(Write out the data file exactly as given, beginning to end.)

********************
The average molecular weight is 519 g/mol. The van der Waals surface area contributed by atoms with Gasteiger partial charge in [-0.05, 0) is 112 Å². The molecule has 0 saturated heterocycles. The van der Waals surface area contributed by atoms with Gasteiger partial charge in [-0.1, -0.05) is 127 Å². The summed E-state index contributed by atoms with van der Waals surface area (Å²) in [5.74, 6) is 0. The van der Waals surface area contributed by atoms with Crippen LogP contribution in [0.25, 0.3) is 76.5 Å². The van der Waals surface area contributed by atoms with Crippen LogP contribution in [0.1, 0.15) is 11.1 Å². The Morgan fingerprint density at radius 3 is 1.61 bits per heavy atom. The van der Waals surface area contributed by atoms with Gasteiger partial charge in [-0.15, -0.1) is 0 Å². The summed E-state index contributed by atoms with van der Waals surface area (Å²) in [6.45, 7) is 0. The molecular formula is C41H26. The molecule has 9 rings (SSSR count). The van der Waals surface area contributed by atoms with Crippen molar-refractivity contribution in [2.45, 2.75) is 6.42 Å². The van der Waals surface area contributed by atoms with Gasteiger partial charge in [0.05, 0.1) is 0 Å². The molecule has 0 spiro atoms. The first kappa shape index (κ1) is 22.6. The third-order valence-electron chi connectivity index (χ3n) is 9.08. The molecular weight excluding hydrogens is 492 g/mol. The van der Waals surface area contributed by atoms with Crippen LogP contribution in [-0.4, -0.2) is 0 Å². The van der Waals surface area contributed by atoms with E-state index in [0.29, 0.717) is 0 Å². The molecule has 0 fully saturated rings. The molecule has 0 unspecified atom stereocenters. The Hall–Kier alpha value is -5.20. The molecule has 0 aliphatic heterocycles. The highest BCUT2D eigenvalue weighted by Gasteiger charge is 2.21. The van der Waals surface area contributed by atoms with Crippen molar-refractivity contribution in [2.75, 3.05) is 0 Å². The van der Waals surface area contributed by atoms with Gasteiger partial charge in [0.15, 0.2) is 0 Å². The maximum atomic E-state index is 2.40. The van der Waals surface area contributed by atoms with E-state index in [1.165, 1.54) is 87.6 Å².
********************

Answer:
The average molecular weight is 519 g/mol. The van der Waals surface area contributed by atoms with Gasteiger partial charge in [-0.05, 0) is 112 Å². The molecule has 0 saturated heterocycles. The van der Waals surface area contributed by atoms with Gasteiger partial charge in [-0.1, -0.05) is 127 Å². The summed E-state index contributed by atoms with van der Waals surface area (Å²) in [5.74, 6) is 0. The van der Waals surface area contributed by atoms with Crippen LogP contribution in [0.25, 0.3) is 76.5 Å². The van der Waals surface area contributed by atoms with Crippen LogP contribution in [0.1, 0.15) is 11.1 Å². The Morgan fingerprint density at radius 3 is 1.61 bits per heavy atom. The van der Waals surface area contributed by atoms with Gasteiger partial charge in [-0.15, -0.1) is 0 Å². The summed E-state index contributed by atoms with van der Waals surface area (Å²) in [6.45, 7) is 0. The molecular formula is C41H26. The molecule has 9 rings (SSSR count). The van der Waals surface area contributed by atoms with Crippen molar-refractivity contribution in [2.45, 2.75) is 6.42 Å². The van der Waals surface area contributed by atoms with Gasteiger partial charge in [0.05, 0.1) is 0 Å². The molecule has 0 spiro atoms. The first kappa shape index (κ1) is 22.6. The third-order valence-electron chi connectivity index (χ3n) is 9.08. The molecular weight excluding hydrogens is 492 g/mol. The van der Waals surface area contributed by atoms with Crippen LogP contribution in [-0.4, -0.2) is 0 Å². The van der Waals surface area contributed by atoms with E-state index in [0.29, 0.717) is 0 Å². The molecule has 0 fully saturated rings. The molecule has 0 unspecified atom stereocenters. The Hall–Kier alpha value is -5.20. The molecule has 0 aliphatic heterocycles. The highest BCUT2D eigenvalue weighted by Gasteiger charge is 2.21. The van der Waals surface area contributed by atoms with Crippen molar-refractivity contribution in [2.75, 3.05) is 0 Å². The van der Waals surface area contributed by atoms with Gasteiger partial charge in [0.15, 0.2) is 0 Å². The maximum atomic E-state index is 2.40. The van der Waals surface area contributed by atoms with E-state index in [1.165, 1.54) is 87.6 Å².